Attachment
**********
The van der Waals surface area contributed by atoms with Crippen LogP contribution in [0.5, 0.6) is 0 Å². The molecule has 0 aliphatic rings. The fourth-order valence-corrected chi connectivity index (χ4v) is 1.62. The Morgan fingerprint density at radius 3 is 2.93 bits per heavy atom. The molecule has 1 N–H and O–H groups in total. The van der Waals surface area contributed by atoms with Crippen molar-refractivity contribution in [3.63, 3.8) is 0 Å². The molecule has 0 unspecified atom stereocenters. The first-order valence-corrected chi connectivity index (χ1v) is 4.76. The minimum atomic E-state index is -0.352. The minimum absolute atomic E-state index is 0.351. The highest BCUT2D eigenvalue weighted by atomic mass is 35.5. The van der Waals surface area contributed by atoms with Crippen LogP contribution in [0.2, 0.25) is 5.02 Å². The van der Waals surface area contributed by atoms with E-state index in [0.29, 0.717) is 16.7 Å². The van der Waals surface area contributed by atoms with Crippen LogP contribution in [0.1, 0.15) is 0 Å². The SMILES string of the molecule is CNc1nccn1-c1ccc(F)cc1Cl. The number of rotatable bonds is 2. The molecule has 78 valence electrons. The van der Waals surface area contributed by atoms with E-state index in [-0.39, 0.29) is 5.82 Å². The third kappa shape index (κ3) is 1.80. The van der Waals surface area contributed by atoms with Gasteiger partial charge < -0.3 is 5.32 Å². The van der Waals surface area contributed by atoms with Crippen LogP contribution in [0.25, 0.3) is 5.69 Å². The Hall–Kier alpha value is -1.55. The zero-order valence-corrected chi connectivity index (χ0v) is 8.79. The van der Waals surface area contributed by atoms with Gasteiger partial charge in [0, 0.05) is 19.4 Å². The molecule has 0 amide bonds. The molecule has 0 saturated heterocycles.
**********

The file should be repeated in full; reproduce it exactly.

The van der Waals surface area contributed by atoms with Crippen LogP contribution in [0.5, 0.6) is 0 Å². The molecule has 0 aliphatic rings. The fourth-order valence-corrected chi connectivity index (χ4v) is 1.62. The Morgan fingerprint density at radius 3 is 2.93 bits per heavy atom. The molecule has 1 N–H and O–H groups in total. The van der Waals surface area contributed by atoms with Crippen molar-refractivity contribution in [3.63, 3.8) is 0 Å². The molecule has 0 unspecified atom stereocenters. The first-order valence-corrected chi connectivity index (χ1v) is 4.76. The minimum atomic E-state index is -0.352. The minimum absolute atomic E-state index is 0.351. The highest BCUT2D eigenvalue weighted by atomic mass is 35.5. The van der Waals surface area contributed by atoms with Crippen LogP contribution in [0.2, 0.25) is 5.02 Å². The van der Waals surface area contributed by atoms with E-state index in [0.29, 0.717) is 16.7 Å². The van der Waals surface area contributed by atoms with Crippen LogP contribution in [0.1, 0.15) is 0 Å². The SMILES string of the molecule is CNc1nccn1-c1ccc(F)cc1Cl. The number of rotatable bonds is 2. The molecule has 78 valence electrons. The van der Waals surface area contributed by atoms with E-state index in [-0.39, 0.29) is 5.82 Å². The third kappa shape index (κ3) is 1.80. The van der Waals surface area contributed by atoms with Gasteiger partial charge < -0.3 is 5.32 Å². The van der Waals surface area contributed by atoms with Crippen LogP contribution in [0.25, 0.3) is 5.69 Å². The Hall–Kier alpha value is -1.55. The zero-order valence-corrected chi connectivity index (χ0v) is 8.79. The van der Waals surface area contributed by atoms with Gasteiger partial charge in [0, 0.05) is 19.4 Å². The molecule has 0 amide bonds. The molecule has 0 saturated heterocycles.